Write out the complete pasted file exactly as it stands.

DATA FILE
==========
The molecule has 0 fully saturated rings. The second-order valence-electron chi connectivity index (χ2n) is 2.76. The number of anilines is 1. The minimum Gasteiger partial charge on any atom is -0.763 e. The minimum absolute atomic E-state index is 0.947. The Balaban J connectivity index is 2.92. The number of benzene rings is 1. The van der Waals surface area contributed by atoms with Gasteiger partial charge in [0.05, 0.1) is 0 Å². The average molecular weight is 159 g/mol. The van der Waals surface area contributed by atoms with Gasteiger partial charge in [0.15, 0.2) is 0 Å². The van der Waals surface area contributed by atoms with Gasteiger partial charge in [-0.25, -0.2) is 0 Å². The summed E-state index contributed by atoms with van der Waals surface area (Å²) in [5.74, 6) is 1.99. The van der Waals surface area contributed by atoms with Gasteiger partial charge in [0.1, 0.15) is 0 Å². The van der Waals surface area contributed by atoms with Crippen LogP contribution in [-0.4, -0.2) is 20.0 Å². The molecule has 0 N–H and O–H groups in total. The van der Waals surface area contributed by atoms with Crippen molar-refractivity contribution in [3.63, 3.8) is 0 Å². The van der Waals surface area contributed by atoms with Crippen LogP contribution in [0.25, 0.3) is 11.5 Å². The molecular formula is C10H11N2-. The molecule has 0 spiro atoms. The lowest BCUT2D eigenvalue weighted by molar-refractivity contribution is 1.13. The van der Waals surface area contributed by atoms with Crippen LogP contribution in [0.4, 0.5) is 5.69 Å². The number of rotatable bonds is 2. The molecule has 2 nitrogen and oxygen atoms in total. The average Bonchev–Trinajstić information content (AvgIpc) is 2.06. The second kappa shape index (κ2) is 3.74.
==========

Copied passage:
The molecule has 0 fully saturated rings. The second-order valence-electron chi connectivity index (χ2n) is 2.76. The number of anilines is 1. The minimum Gasteiger partial charge on any atom is -0.763 e. The minimum absolute atomic E-state index is 0.947. The Balaban J connectivity index is 2.92. The number of benzene rings is 1. The van der Waals surface area contributed by atoms with Gasteiger partial charge in [0.05, 0.1) is 0 Å². The average molecular weight is 159 g/mol. The van der Waals surface area contributed by atoms with Gasteiger partial charge in [0.15, 0.2) is 0 Å². The van der Waals surface area contributed by atoms with Gasteiger partial charge in [-0.25, -0.2) is 0 Å². The summed E-state index contributed by atoms with van der Waals surface area (Å²) in [5.74, 6) is 1.99. The van der Waals surface area contributed by atoms with Gasteiger partial charge in [0.1, 0.15) is 0 Å². The van der Waals surface area contributed by atoms with Crippen LogP contribution in [-0.4, -0.2) is 20.0 Å². The molecule has 0 N–H and O–H groups in total. The van der Waals surface area contributed by atoms with Crippen molar-refractivity contribution in [3.63, 3.8) is 0 Å². The van der Waals surface area contributed by atoms with Crippen LogP contribution in [0.25, 0.3) is 11.5 Å². The molecular formula is C10H11N2-. The molecule has 0 spiro atoms. The lowest BCUT2D eigenvalue weighted by molar-refractivity contribution is 1.13. The van der Waals surface area contributed by atoms with Crippen LogP contribution in [0.4, 0.5) is 5.69 Å². The number of rotatable bonds is 2. The molecule has 2 nitrogen and oxygen atoms in total. The average Bonchev–Trinajstić information content (AvgIpc) is 2.06. The second kappa shape index (κ2) is 3.74.